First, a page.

One year ago, I was George Bailey, left to wonder what my future could possibly hold.  Our businesses’ were sinking already with the economy and the new corporate business was about to open. One day, before Christmas, in they walked to introduce themselves dressed in expensive suits, Italian leather shoes and Rolex watches. Their introduction joke was, “You know that Wall Street ruined main street?” I said yes, we had seen that here in our valley as the local economy had nose dived. Dozens of big corporations had swooped in to buy up the big local mom and pop businesses that had been struggling to stay afloat or they simply closed their doors. These big corporations knew the situation “Wall Street” had caused and were literally offering pennies on the dollar for businesses. They knew there no longer was much business to keep them busy and they were slowly being forced out of business. It was sell and sell fast or just close down, so they sold out. Then the well healed businessman stated, “Well, we are here to pick the bones clean.” “We own lots of washes and don’t need to make a profit for ten years (obvious deep pockets).” “We don’t bother trying to buy out struggling businesses we just open up and know that we will own the market and close down 3 to 5 competitors, any who have mortgages!”  he said.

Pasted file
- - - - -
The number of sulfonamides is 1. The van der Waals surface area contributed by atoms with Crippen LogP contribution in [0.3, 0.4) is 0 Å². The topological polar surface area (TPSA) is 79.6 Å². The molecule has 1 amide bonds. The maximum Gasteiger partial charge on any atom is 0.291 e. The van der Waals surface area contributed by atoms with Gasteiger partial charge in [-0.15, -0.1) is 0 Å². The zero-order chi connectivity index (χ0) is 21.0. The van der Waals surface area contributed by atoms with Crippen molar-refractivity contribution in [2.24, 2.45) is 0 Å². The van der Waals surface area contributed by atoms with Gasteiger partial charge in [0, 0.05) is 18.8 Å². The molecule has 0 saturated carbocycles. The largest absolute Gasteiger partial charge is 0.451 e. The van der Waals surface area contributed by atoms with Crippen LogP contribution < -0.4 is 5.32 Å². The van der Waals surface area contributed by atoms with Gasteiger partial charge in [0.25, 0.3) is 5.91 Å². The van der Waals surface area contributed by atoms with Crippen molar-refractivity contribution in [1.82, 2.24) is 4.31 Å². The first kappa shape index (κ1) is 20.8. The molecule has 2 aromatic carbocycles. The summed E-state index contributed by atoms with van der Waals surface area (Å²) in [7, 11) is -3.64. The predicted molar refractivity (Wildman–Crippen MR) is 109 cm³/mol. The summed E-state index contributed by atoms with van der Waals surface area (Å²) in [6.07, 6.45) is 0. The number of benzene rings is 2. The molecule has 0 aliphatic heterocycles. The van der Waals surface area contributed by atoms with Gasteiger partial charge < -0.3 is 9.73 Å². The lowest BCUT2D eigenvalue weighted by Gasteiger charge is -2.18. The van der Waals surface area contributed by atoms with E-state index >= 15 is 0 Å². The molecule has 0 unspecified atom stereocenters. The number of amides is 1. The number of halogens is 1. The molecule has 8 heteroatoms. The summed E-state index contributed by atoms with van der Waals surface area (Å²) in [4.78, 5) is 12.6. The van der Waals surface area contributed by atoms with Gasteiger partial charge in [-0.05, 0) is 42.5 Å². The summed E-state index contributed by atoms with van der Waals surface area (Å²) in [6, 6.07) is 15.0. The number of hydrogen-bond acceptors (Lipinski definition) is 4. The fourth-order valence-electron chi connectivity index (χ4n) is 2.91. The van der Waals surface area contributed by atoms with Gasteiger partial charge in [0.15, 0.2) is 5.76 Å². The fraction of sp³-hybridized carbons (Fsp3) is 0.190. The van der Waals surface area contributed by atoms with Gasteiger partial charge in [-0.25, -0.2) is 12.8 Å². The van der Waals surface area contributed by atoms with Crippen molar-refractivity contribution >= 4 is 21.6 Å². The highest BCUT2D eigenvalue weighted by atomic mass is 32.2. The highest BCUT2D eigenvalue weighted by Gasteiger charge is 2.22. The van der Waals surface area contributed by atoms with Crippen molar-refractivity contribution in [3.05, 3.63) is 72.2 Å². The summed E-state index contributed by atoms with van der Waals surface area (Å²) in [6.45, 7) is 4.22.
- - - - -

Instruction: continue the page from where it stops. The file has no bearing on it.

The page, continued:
Fast forward one year! We are still in business, barely, but my husband and I are healthy and our two beautiful children are enrolled in college working hard to get great grades.  They are self sufficient, happy, independent and doing well. We regularly receive accolades about each of them from old teachers, administrators, employers and friends. I fear that they are always going to have a hard life but know they are on the right track and they say they learned how to work hard from us. Is life any easier? No, but in a year I’ve discovered that each day is a blessing and our purpose is to be happy and help others happy as best we can. 

I remember what Clarence said, “Strange, isn’t it? Each man’s life touches so many other lives. When he isn’t around he leaves an awful hole, doesn’t he?” Everyone of our family and friends had been praying for us. I learned once again that the sun does come out after the storm, there is a silver lining in the clouds and that there always is a plan for us when we have faith.